After a recently leaked city hall memo suggested that Mayor Bill de Blasio’s proposed streetcar connecting Brooklyn and Queens may be both “unaffordable” and “unfeasible,” the future of the project is unclear.
Originally announced in February 2016, the Brooklyn-Queens Connector, known as the BQX, would run along a 14-mile route, connecting Astoria, Queens to Sunset Park, Brooklyn. Before hiring the former chairman of the Toronto Transit Commission, Adam Giambrone, to head the project, the city estimated the cost of the streetcar would be $2.5 billion, generating an estimated economic impact of $25 billion over the next 30 years. Utilizing existing rails from 20th century trolley cars, the trip from end-to-end would last about 30 minutes and cost you a swipe of your MetroCard. The route has yet to be finalized, but the city proposes the streetcar travel through Greenpoint via Franklin Street, Manhattan Avenue, or McGuiness Boulevard, necessitating the redesign of the Pulaski Bridge or the construction of an alternate path over the Newtown Creek.Continue reading →
Get to The Woods (48 S. 4th Street) on Thursday, December 8th from 6-8pm for an evening of socializing and learning about the proposedBQXstreetcar system. It’s planned to run 16 miles along the Queens/Brooklyn waterfront and to be emissions-free, without overhead wires or underground power sources. If all goes as planned, groundbreaking would start in 2019-2020, and if it’s going to look anything like their fancy Photoshopped renderings, it could be pretty cool. Continue reading →
Thought you found a good deal on an apartment? According to this piece from Curbed, a new batch of apartments at 5 Blue Slip (part of the Greenpoint Landing project) will have options as low as $393 a month for low-income renters.
According to this story from DNAinfo, four shelter residents have had bad reactions to heroin they purchased near the intersection of Manhattan Avenue and Clay Street. According to one shelter manager, easy access to the drug on the northern end of Manhattan Avenue is causing serious problems in the area. Continue reading →
However, before we begin a new multi-billion dollar project, we need to evaluate the time, expense and displacement it will create and decide if those billions of dollars might be better spent on subways or other existing forms of mass transportation. The city says that the streetcar will be ready in 2024, but critics feel this is a wildly optimistic timeframe.
Washington D.C experienced years of delay and large cost overruns on a much smaller streetcar line, and the New York plan is far bigger than what any other American cities have recently built. The de Blasio administration envisions 30 stops over a 16-mile route and 60 streetcar vehicles. The very scope of the project almost ensures many more years of delay than Washington’s tiny system.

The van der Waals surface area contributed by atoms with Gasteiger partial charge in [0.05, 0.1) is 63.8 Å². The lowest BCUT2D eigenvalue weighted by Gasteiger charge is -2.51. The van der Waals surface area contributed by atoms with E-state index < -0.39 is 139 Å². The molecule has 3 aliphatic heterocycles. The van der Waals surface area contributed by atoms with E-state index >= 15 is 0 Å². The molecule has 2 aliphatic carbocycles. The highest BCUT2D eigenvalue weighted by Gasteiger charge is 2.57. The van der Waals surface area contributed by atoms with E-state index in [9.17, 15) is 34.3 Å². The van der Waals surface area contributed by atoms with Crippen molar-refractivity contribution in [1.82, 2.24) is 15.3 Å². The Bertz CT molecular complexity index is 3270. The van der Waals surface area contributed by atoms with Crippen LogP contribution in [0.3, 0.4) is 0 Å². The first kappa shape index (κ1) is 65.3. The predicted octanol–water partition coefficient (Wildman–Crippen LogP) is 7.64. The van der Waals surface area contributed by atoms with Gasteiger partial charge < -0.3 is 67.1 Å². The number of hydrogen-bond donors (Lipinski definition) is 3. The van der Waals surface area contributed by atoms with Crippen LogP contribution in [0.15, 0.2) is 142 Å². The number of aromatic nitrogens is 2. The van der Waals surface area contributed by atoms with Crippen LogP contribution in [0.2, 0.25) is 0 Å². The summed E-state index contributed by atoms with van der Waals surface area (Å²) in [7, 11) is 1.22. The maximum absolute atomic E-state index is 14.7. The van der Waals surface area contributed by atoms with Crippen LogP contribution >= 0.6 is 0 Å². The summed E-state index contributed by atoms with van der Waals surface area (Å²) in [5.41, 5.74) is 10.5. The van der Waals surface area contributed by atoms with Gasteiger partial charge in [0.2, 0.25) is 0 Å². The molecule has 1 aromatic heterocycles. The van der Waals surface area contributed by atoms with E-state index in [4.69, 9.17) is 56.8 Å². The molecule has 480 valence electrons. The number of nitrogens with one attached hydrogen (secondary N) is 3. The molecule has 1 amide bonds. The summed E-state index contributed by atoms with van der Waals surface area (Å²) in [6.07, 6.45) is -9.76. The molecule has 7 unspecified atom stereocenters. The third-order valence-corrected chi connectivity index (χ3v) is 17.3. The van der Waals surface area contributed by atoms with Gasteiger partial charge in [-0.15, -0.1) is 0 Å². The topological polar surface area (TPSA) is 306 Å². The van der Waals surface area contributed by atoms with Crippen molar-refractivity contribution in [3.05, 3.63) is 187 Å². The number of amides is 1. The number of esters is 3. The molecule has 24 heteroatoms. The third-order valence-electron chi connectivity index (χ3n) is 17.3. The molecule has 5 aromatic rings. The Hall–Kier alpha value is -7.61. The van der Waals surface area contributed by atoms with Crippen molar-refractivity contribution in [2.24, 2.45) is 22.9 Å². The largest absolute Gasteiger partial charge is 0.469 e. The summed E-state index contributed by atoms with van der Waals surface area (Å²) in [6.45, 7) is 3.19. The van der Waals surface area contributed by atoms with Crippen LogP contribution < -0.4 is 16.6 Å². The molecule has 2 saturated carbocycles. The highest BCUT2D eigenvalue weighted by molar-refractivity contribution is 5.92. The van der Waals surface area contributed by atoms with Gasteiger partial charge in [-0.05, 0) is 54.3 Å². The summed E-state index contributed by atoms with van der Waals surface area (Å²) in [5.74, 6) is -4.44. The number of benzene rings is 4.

Another issue that many have with the streetcar is that in a city already short on parking, the rail line would eliminate hundreds of parking spots, so that drivers all along the route would be vehement enemies. It is hard to imagine City Council members backing a plan that would draw the ire of their driving constituents, especially if they never take the streetcar line. It is still not clear if the streetcar would be woven into the subway system or if it would be an independent system. There is also the huge question of whether the system would honor MetroCards. It is hard to imagine that many riders who already pay a lot for public transportation would shell out even more money for the tram if the streetcar fare costs extra. A limited ridership would mean that the billion-dollar cost of the streetcar cannot be justified.
There is one other problem with bridges: bureaucracy. Besides the time and expense of constructing a bridge, building spans today mandates conducting long and costly environmental impact studies that could take years and push back the 2024 date even further into the future. Let’s not even begin to contemplate the delays legal challenges to the light rail line would create.
Perhaps the more than $2 billion earmarked for the trolley could be better spent on a renovation of the inadequate G line. Certainly improvements to the G would have a greater impact on the local transportation situation in the near future. Clearly, the city needs to explain how the plan for the streetcar is more positive for Greenpoint than a subway overhaul.
With Mayor de Blasio’s announcement of an imminent light rail line along the East River, history could be preparing to repeat itself.
For many years, Greenpoint had only two mass transit options: the ferry and the trolley. Both could soon play a huge role in local mass transit, so let’s recall the history of the Greenpoint Trolley. Continue reading →